If You Could Have Dinner with Anyone, Anywhere, Who …

Have you changed your mind in, say, the last nine years? How about the most recent six-months?

I hope so.

In 2011 I wrote a post about an invitation to a feast. Any reader might choose anybody to be his companion in my hypothetical scenario.

The possibilities were unrestricted. Any person alive or dead would qualify: If You Could Have Dinner with Anyone in the World …

What I didn’t consider in offering the challenge and posting responses was a thing called time. Time appeared a near-infinite concept. No one who responded to my query lived in the presence of Azreal, the Grim Reaper, so far as they or I knew. Infection did not stalk the earth.

People made bucket lists assuming the planet would be as open to them in, say, nine years, as it stood on the day my essay popped up on WordPress. The normal human concerns about money, romance, and work remained ... normal. My respondents weren’t locked down, mask-wearing, social distancing creatures.

If you wanted to hug someone you’d hugged 100 times before, you might reach for embrace #101 without a thought. No dread needed to fill your head.

The value of skin against skin hadn’t skyrocketed. Closeness wasn’t an existential issue. Your loved one didn’t carry Death’s scythe with which to harvest you.

Now we esteem lives in a different way. Some of us do, at least. Indeed, there is a partisan difference even in Americans’ sex lives: Sex in the Era of Coronavirus.

But overall, perhaps we understand, in a less abstract way than we did in the pre-pandemic era, nothing is guaranteed. OK, taxes and death, the old standbys. Nothing else. The topic today is the same one in the earlier article, but with a guarantee of safety unneeded then.

If you could have a meal with anyone in the world, living or dead, who would it be? In this imaginary opportunity, the food will be safe; the virus will be vanquished, no caution to keep six feet apart, or wash hands again and again.

Is the question too easy? Are the answers predictable? I’m guessing the list of people is more limited. Perhaps I’m wrong.

Surprise me. Or not.

—–

The first image above is Death and Life by Gustav Klimt, sourced from Wikiart.org/ The one below it is Grim Reaper obtained from FreeSvg.

25 thoughts on “If You Could Have Dinner with Anyone, Anywhere, Who …

  1. Thomas Jefferson (or any other “statued” and once respected person in history) to see their thoughts on something accepted then but vilified now knowing how they would be judged in this day.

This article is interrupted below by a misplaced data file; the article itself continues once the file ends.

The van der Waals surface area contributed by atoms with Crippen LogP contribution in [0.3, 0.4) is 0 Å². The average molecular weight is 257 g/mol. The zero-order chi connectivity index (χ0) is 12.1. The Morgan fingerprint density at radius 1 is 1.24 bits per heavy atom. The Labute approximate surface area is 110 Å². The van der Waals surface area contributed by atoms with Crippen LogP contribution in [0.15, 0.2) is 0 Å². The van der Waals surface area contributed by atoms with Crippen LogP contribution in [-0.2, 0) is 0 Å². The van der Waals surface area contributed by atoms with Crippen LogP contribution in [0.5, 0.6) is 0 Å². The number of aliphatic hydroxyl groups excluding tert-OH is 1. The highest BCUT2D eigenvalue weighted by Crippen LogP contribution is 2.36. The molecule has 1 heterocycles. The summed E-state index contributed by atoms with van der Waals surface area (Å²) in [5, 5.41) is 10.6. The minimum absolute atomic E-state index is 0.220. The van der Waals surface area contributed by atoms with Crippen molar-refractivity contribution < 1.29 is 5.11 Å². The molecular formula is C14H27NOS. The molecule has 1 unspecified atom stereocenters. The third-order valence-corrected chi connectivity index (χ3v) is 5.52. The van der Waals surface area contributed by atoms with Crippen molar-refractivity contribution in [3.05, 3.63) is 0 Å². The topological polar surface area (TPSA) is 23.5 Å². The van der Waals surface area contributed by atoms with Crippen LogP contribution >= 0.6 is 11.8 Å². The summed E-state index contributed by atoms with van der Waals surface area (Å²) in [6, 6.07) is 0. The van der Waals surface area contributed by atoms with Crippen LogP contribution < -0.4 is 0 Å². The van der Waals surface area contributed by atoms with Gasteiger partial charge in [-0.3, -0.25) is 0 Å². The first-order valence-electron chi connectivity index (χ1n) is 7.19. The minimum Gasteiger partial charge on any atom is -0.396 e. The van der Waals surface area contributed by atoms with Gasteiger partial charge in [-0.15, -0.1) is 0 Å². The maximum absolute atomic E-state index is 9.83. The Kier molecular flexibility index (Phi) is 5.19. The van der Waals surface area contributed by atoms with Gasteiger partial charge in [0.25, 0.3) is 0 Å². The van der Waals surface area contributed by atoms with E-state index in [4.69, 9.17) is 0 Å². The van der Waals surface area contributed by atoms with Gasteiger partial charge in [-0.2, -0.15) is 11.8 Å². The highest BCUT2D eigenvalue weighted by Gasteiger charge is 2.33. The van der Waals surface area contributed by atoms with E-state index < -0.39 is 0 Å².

Liked by 1 person

    • drgeraldstein

      I’d enjoy listening in to your discussion with Jefferson. He had more contradictions even than the slave holding one. As you might know, he enjoyed fine wine and bought tons of books. At the same time, he wasn’t great at paying his creditors. This could be a long dinner, Laura! Thanks for your voice in answer to my question.

      Like

  2. You! It would be with you. So many questions for the man who has kept my mind engaged for 11 years with so many varied and thought provoking subjects explored in your weekly writings.

    Liked by 1 person

    • drgeraldstein

      You are too kind, Brewdun. But even without my provocation over dinner, I hope you keep asking yourself questions and change your mind on those subjects that age, science, truth, and reflection can inform us.

      Like

  3. Joan Chandler

    I would like to have dinner with my father who died when I was a child. I’ve wondered so many times how it would be to have a father as an adult.

    Liked by 1 person

  4. I would have dinner with Barack Obama without hesitation!

    Liked by 1 person

  5. gb fragmented gumdrops

    Assuming everything is safe, I would honestly like to have dinner with God. I do not know if God eats dinner, but it would be nice to ask some questions about the afterlife, and whether or not there is a heaven. I would also ask God if He laughs and finds some things funny to watch. I doubt I would be able to eat in God’s presence, but I would be humble and ask a lot of questions. I would also ask to be healed from everything, including my mental illnesses. I suppose I would not need a dinner to ask these things. There are many people in my life I would like to have dinner with once this pandemic is over. It is hard to pick just one, so I went with God first.

    Like

    • I would have a meal with Jesus Christ. I have questions about how to forgive my father for abusing me. If not for his sake then for my own healing. I believe having lunch with Jesus could help me simplify my fears and perspective of my pain and anxiety. I get excellent support and reassurance from my therapist. Despite my anxiety I met with my priest to discuss trauma and forgiveness and it resulted in a small amount of light inside me when I felt full of darkness but Jesus could fill my soul with light.